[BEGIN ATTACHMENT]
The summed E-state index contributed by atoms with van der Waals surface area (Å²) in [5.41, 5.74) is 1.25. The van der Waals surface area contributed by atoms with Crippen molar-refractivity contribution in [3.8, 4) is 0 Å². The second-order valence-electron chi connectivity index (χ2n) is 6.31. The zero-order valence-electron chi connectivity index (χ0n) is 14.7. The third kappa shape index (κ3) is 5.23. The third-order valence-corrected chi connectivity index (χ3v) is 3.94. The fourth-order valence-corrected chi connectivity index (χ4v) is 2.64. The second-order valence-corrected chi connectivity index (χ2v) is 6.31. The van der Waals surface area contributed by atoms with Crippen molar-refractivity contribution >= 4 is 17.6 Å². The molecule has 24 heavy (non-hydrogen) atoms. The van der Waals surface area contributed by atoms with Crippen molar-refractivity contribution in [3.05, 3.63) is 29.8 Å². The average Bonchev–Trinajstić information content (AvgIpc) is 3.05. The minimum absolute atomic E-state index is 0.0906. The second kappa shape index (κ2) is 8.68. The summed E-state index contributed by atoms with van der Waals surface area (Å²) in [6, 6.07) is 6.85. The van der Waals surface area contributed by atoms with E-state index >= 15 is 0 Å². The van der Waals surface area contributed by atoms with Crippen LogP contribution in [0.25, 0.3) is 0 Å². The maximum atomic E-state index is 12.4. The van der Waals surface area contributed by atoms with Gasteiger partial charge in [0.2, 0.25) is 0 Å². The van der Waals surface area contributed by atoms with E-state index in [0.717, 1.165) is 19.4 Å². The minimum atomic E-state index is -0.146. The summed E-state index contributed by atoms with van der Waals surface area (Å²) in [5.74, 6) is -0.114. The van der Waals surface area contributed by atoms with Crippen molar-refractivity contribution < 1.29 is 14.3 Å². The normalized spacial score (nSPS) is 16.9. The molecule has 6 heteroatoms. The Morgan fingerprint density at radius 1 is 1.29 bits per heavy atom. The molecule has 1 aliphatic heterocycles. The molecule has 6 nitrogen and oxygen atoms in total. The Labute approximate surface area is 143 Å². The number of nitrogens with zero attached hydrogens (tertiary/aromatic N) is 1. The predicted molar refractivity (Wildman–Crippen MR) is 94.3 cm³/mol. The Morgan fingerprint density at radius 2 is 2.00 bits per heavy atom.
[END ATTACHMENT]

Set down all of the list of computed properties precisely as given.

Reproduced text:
The summed E-state index contributed by atoms with van der Waals surface area (Å²) in [5.41, 5.74) is 1.25. The van der Waals surface area contributed by atoms with Crippen molar-refractivity contribution in [3.8, 4) is 0 Å². The second-order valence-electron chi connectivity index (χ2n) is 6.31. The zero-order valence-electron chi connectivity index (χ0n) is 14.7. The third kappa shape index (κ3) is 5.23. The third-order valence-corrected chi connectivity index (χ3v) is 3.94. The fourth-order valence-corrected chi connectivity index (χ4v) is 2.64. The second-order valence-corrected chi connectivity index (χ2v) is 6.31. The van der Waals surface area contributed by atoms with Crippen molar-refractivity contribution >= 4 is 17.6 Å². The molecule has 24 heavy (non-hydrogen) atoms. The van der Waals surface area contributed by atoms with Crippen molar-refractivity contribution in [3.05, 3.63) is 29.8 Å². The average Bonchev–Trinajstić information content (AvgIpc) is 3.05. The minimum absolute atomic E-state index is 0.0906. The second kappa shape index (κ2) is 8.68. The summed E-state index contributed by atoms with van der Waals surface area (Å²) in [6, 6.07) is 6.85. The van der Waals surface area contributed by atoms with E-state index >= 15 is 0 Å². The van der Waals surface area contributed by atoms with Crippen LogP contribution in [0.25, 0.3) is 0 Å². The maximum atomic E-state index is 12.4. The van der Waals surface area contributed by atoms with Gasteiger partial charge in [0.2, 0.25) is 0 Å². The van der Waals surface area contributed by atoms with E-state index in [0.717, 1.165) is 19.4 Å². The minimum atomic E-state index is -0.146. The summed E-state index contributed by atoms with van der Waals surface area (Å²) in [5.74, 6) is -0.114. The van der Waals surface area contributed by atoms with Crippen molar-refractivity contribution < 1.29 is 14.3 Å². The normalized spacial score (nSPS) is 16.9. The molecule has 6 heteroatoms. The Morgan fingerprint density at radius 1 is 1.29 bits per heavy atom. The molecule has 1 aliphatic heterocycles. The molecule has 6 nitrogen and oxygen atoms in total. The Labute approximate surface area is 143 Å². The number of nitrogens with zero attached hydrogens (tertiary/aromatic N) is 1. The predicted molar refractivity (Wildman–Crippen MR) is 94.3 cm³/mol. The Morgan fingerprint density at radius 2 is 2.00 bits per heavy atom.